July 19, 2011, Des Moines Register, Rick Brown interviews Cubs GM Jim Hendry. “I’ve been on both sides of it,” Hendry said. “I haven’t changed any[thing] since we won 97 games in 2008. I’ve worked just as hard.”
Indeed, Jim Hendry HAS partied like it was 2008. The 2008 Cubs had Rich Hill, Sean Gallagher, Matt Murton, Ronny Cedeno, Casey McGehee, Micah Hoffpauir, Eric Patterson, Felix Pie, Ryan Theriot, and Mike Fontenot just to name a few.
Hendry turned that stack of prospects into 1.5 years of Rich Harden and 1 season of Aaron Heilman. Seriously, that’s it.
(Note: Since we basically forced the Dodgers to take Theriot in the Lilly deal, and they didn’t re-sign him, it’s intellectually dishonest to say that we got anything back for Theriot)
Three things strike me about that list of former Cubs. First, of the guys that were traded, none were traded at the peak of their value. Second, some of those guys never got a fair shake with the Cubs – a legit shot at an everyday job. Lastly, what we received for that host of prospects is pathetic; a year and a half of a chronically injured 5-inning pitcher and a year of a mediocre reliever – not coincidently, those are two positions of excess with the 2011 Cubs.
“We’re not going to move people that we think are going to help us,” Hendry said. “Why would I trade Sean Marshall? Why would I trade Darwin Barney? Those calls kind of stop quickly. It makes no sense.”
As a refresher, let’s recap exactly how each player was jettisoned: Hill, Gallagher, Murton, Cedeno, Patterson, Pie, Theriot, and Fontenot were all traded. McGehee was released. Hoffpauir asked to be released.
Hendry traded Cedeno, Pie, and Hill mostly because they were out of options and unlikely to make the roster. In particular, Hill’s trade value had reached an absurd high after 2007. He had been a part of a rumored package for the Cubs to acquire Carl Crawford. Whether the Rays were truly interested or not is of little consequence, the rumors illustrate how high Hill’s value was at that juncture. Pie and Cedeno never had quite that buzz about them, but certainly we didn’t need to wait to dump them until their value was at its absolute lowest. Frankly, the Orioles and Mariners did us a favor by trading for these guys, it’s very likely that they would have been waived to start the season and could’ve been picked up for nothing.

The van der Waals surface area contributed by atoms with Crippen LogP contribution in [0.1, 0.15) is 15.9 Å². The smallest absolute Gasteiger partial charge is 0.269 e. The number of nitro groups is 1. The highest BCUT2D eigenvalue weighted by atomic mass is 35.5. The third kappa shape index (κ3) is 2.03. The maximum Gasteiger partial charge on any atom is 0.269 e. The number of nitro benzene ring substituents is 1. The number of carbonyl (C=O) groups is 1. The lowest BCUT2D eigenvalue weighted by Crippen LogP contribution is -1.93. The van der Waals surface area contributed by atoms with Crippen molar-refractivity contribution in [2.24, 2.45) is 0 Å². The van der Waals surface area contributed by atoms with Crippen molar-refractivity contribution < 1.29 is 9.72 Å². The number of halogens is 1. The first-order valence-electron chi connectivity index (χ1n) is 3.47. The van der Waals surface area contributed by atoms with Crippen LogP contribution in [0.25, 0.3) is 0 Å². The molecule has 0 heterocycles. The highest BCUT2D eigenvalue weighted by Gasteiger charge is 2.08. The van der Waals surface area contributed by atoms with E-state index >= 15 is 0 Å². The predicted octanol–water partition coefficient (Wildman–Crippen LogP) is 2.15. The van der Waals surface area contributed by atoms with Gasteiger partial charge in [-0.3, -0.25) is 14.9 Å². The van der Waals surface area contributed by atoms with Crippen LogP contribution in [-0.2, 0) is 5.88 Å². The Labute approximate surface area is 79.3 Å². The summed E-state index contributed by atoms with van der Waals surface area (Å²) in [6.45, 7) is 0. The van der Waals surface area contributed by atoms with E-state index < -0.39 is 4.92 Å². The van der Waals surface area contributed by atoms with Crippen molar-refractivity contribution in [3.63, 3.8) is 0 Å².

The parallel is Sean Marshall, Darwin Barney, and insert any OF that the Cubs have rotated up to the MLB roster this year. Yes, Marshall has proven more at the MLB level than Hill ever did. And maybe we won’t be forced to trade them because we run out of options. But has Hendry learned NOTHING? Barney’s sample size is incredibly limited, and I’m sure Marshall is excited that he’s part of the Cubs plan to be good again in 3 years.
McGehee and Hoffpauir weren’t given legit opportunities to stick with the MLB team. McGehee took his act to Milwaukee where he has flourished. Hoffpauir took his to Japan. Hendry received a change purse full of yen in return. Yeah, the Cubs had All-Stars at first and third – all the more reason to trade these guys EARLY when they’ve yet to realize their potential. Or we could have moved them to the outfield since it seems to be our current philosophy that anyone can play the outfield.
To be sure, some of those guys were a hot crap to begin with and the Cubs likely didn’t have GMs blowing up the phone to pry them away. That list has turned into 2 guys in Japan, 1 washed up pitcher, 4 utility players, 1 questionable MLB pitcher, a disgruntled veteran infielder, and Casey McGehee. I’m thrilled that we hung on to each and every one of those players because “we thought they were going to help us” – only to realize that they weren’t and then subsequently dump them at the least valuable point of their career.
The Cubs aren’t the only team with hot prospects that never pan out – it only seems that way because we hang on to every single player until he DOESN’T pan out. It makes our system appear more barren than it is, and it gives trade partners more reason for heavy scrutiny when assessing a Cubs prospect.
Of Brett Jackson, Hendry said, “I think he’ll be a 10-year big leaguer.”
Good to know, since Hendry is so familiar with promoting guys who turn out to play a decade in the majors. Oh wait; we don’t have a SINGLE one under Hendry’s tenure. Zambrano was technically promoted before Hendry took over. IF Brett Jackson is so incredible, he better crack the roster soon; but even if that happens, we know that Hendry will never trade him at the peak (or even near the peak) of his value.
(Note: Yes, Castro will almost surely be a 10-year vet, but there’s the rub – between Zambrano and Castro has there been one? Nope!)
I fear for the future of Tony Campana, DJ LeMahieu, Tyler Colvin, Darwin Barney, Chris Carpenter, Brett Jackson, Sean Marshall, and the host of other Cubs’ prospects who will be forced to rot on the Cubs roster until they are so old and so unproven that their trade value is completely exhausted and they’re sent to play for the Orioles or Pirates (although that’s an enticing offer at the moment).
To answer Hendry’s rhetorical question: you’d trade Marshall or Barney because it’s in the BEST interests of the Cubs to get the most of our prospects possible. Sometimes that means trading Sean Marshall, a left-handed setup man, when capable left-handed setup men are at a premium (i.e. the trade deadline) and the Cubs current roster lacks the requisite talent to compete. Marshall boasts a current WAR (wins above replacement player) of 1.0 – fantastic. Glad we’re hanging onto that single win because we MIGHT be good in 3 years, when Sean Marshall MIGHT be good, and we MIGHT need him then!
Hendry wanted his record checked against 2008. He’s right to compare the two years. Unfortunately for him, his performance that year didn’t mirror the on-field product.